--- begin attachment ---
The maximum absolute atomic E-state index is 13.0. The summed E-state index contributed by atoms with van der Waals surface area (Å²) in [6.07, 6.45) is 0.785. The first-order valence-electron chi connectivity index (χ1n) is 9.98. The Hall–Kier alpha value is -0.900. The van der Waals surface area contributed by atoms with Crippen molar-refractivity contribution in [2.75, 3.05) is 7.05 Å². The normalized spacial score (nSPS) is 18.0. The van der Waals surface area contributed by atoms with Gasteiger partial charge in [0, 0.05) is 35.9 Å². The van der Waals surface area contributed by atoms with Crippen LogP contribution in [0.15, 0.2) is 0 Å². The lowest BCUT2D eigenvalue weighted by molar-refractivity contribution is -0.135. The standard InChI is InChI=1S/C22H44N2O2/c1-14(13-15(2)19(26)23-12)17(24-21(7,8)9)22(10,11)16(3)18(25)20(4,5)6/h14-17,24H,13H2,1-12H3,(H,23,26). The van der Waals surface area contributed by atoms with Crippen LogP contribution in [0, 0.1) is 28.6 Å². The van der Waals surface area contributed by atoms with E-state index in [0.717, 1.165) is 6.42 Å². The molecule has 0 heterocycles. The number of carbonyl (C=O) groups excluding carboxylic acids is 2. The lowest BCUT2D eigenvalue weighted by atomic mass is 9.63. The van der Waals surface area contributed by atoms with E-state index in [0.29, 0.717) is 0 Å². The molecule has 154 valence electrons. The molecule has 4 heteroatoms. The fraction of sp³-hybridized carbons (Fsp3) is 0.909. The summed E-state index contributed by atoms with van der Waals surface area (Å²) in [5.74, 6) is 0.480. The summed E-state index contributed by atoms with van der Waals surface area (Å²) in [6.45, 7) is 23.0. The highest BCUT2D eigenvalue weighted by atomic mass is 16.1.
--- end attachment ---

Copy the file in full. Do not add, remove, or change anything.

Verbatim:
The maximum absolute atomic E-state index is 13.0. The summed E-state index contributed by atoms with van der Waals surface area (Å²) in [6.07, 6.45) is 0.785. The first-order valence-electron chi connectivity index (χ1n) is 9.98. The Hall–Kier alpha value is -0.900. The van der Waals surface area contributed by atoms with Crippen molar-refractivity contribution in [2.75, 3.05) is 7.05 Å². The normalized spacial score (nSPS) is 18.0. The van der Waals surface area contributed by atoms with Gasteiger partial charge in [0, 0.05) is 35.9 Å². The van der Waals surface area contributed by atoms with Crippen LogP contribution in [0.15, 0.2) is 0 Å². The lowest BCUT2D eigenvalue weighted by molar-refractivity contribution is -0.135. The standard InChI is InChI=1S/C22H44N2O2/c1-14(13-15(2)19(26)23-12)17(24-21(7,8)9)22(10,11)16(3)18(25)20(4,5)6/h14-17,24H,13H2,1-12H3,(H,23,26). The van der Waals surface area contributed by atoms with Crippen LogP contribution in [0, 0.1) is 28.6 Å². The van der Waals surface area contributed by atoms with E-state index in [0.717, 1.165) is 6.42 Å². The molecule has 0 heterocycles. The number of carbonyl (C=O) groups excluding carboxylic acids is 2. The lowest BCUT2D eigenvalue weighted by atomic mass is 9.63. The van der Waals surface area contributed by atoms with E-state index in [0.29, 0.717) is 0 Å². The molecule has 154 valence electrons. The molecule has 4 heteroatoms. The fraction of sp³-hybridized carbons (Fsp3) is 0.909. The summed E-state index contributed by atoms with van der Waals surface area (Å²) in [5.74, 6) is 0.480. The summed E-state index contributed by atoms with van der Waals surface area (Å²) in [6.45, 7) is 23.0. The highest BCUT2D eigenvalue weighted by atomic mass is 16.1.